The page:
If you listen to bank tech execs, analysts and technologists talk about new strategy for the coming year, you can almost hear a page turning. Gone is the moribund posture of retrenchment and compliance focus that's dominated IT work for the past five years, replaced by an outlook that's more focused on true innovation than at any time since before the real estate bubble burst.

Sure, spending's not growing by leaps and bounds and the evergreen line items like compliance, credit risk, disaster recovery and security aren't exactly going away soon. Basell III, Dodd-Frank, rising sea levels and hackers will ensure that.

But the primary pressure on banks is now coming from nimble startups developing exciting new tools that change the way people make payments, deposit funds, and engage their finances; as well as from consumers who expect and demand a robust, layered, educational, and even fun experience when managing their money. While it may not be 1999, the air is filled with creativity.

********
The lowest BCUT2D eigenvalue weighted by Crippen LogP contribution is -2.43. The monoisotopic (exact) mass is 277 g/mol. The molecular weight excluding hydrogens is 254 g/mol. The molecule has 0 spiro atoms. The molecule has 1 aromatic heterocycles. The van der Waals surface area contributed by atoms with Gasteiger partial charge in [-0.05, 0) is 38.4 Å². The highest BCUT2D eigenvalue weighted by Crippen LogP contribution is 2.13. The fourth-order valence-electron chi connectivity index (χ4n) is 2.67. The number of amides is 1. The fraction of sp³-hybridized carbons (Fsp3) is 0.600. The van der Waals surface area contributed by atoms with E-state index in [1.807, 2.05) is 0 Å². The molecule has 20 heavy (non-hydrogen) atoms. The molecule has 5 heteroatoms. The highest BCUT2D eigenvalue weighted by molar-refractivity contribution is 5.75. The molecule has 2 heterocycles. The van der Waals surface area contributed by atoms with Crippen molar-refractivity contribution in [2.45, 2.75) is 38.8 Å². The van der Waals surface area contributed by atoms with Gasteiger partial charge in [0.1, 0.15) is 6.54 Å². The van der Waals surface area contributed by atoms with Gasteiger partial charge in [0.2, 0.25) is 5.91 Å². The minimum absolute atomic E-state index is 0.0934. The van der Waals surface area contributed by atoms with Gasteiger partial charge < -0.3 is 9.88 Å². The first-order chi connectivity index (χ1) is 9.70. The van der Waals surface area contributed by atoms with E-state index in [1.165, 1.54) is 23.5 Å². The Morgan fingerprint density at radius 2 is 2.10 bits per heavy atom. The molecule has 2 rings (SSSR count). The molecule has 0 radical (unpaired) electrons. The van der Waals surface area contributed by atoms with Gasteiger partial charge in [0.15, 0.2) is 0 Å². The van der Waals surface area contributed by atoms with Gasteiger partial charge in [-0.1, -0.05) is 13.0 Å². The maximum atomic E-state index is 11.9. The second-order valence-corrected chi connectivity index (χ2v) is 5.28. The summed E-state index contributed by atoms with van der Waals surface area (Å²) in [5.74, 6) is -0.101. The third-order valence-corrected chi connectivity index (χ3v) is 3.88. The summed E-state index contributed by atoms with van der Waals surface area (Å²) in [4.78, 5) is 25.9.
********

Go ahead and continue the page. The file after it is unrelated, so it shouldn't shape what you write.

"2013 is the first year of 'beyond the financial crisis.' From 2008 to 2012, the banking industry was consumed with the crisis, with consumer credit, regulatory impact, introspection and cutbacks. But when we talk to senior level executives now, they are carving out a strategy to go forward," says Jim Eckenrode, the executive director of the Deloitte Center for Financial Services.

Even though economic weakness lingers, particularly in Europe, most banks feel as though they can no longer wait on new tech projects. "Banks have been talking about growth despite the climate of uncertainty. It's time for the rubber to meet the road in terms of innovation and growth," says Lisa Kart, a research director at Gartner.